This relationship between increased disinterest in the real world and increased desire to escape it for longer intervals, would put the Value of Truth at a sliding scale completely relative to the quality of that truth. There are times like Vina’s hardship where truth is only a secondary value and overcoming the hardship or depleting the pain of reality is a primary value thus leading to an acceptance of a permanent escape from truth. And times like the Shore Leave, where reality is getting a little overwhelming, a temporary escape is necessary to further enjoy the truth. And there are times, like most of Pike’s adventure, where permanent escape of reality is something to be rebelled against in the name of freedom and truth. If your Hardship is overwhelming but you have high freedom you are still likely to escape reality (returning Pike), if your hardship is low and your freedom is high you likely to escape temporary (Shore Leave), if your hardship is High and your freedom is low you’re like to escape reality (Vina), if your hardship is low but your freedom to leave is also low you will rebel against the escape (Pilot episode Pike)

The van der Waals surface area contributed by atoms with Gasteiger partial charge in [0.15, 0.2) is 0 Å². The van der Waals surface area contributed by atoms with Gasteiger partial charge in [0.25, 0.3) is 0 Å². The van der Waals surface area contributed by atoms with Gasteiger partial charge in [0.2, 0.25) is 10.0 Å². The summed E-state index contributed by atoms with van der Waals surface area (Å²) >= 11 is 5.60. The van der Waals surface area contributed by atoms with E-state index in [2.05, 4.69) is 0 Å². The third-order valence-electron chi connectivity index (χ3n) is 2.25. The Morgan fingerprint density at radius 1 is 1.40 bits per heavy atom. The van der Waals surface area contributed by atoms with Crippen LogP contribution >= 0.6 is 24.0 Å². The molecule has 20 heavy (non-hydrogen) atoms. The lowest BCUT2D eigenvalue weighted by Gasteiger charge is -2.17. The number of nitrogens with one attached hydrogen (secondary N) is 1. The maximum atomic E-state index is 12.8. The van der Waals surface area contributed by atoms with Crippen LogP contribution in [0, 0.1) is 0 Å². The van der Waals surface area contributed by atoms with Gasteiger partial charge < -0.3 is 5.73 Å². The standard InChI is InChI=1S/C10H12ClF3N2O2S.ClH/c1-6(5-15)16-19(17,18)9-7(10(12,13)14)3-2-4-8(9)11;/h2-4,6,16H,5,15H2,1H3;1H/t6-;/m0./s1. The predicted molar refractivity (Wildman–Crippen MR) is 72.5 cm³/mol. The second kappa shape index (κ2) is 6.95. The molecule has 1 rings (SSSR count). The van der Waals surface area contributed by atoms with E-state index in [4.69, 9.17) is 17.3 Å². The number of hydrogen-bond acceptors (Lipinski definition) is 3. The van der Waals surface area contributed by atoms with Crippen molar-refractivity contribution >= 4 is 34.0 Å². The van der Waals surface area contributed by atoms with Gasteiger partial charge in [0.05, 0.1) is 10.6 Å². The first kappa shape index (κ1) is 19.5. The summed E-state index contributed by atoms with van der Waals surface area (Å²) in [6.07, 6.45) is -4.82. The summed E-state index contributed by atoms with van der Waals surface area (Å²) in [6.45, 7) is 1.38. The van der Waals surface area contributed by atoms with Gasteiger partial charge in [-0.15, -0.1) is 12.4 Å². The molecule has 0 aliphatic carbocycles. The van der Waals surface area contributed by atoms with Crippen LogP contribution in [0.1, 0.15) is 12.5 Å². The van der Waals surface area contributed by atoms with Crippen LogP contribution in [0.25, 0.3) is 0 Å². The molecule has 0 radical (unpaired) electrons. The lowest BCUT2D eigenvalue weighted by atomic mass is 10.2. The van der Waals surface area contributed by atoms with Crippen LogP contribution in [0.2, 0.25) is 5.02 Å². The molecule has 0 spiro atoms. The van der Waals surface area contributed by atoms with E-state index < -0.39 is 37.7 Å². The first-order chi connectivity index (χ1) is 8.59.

Star Trek Nozick Chart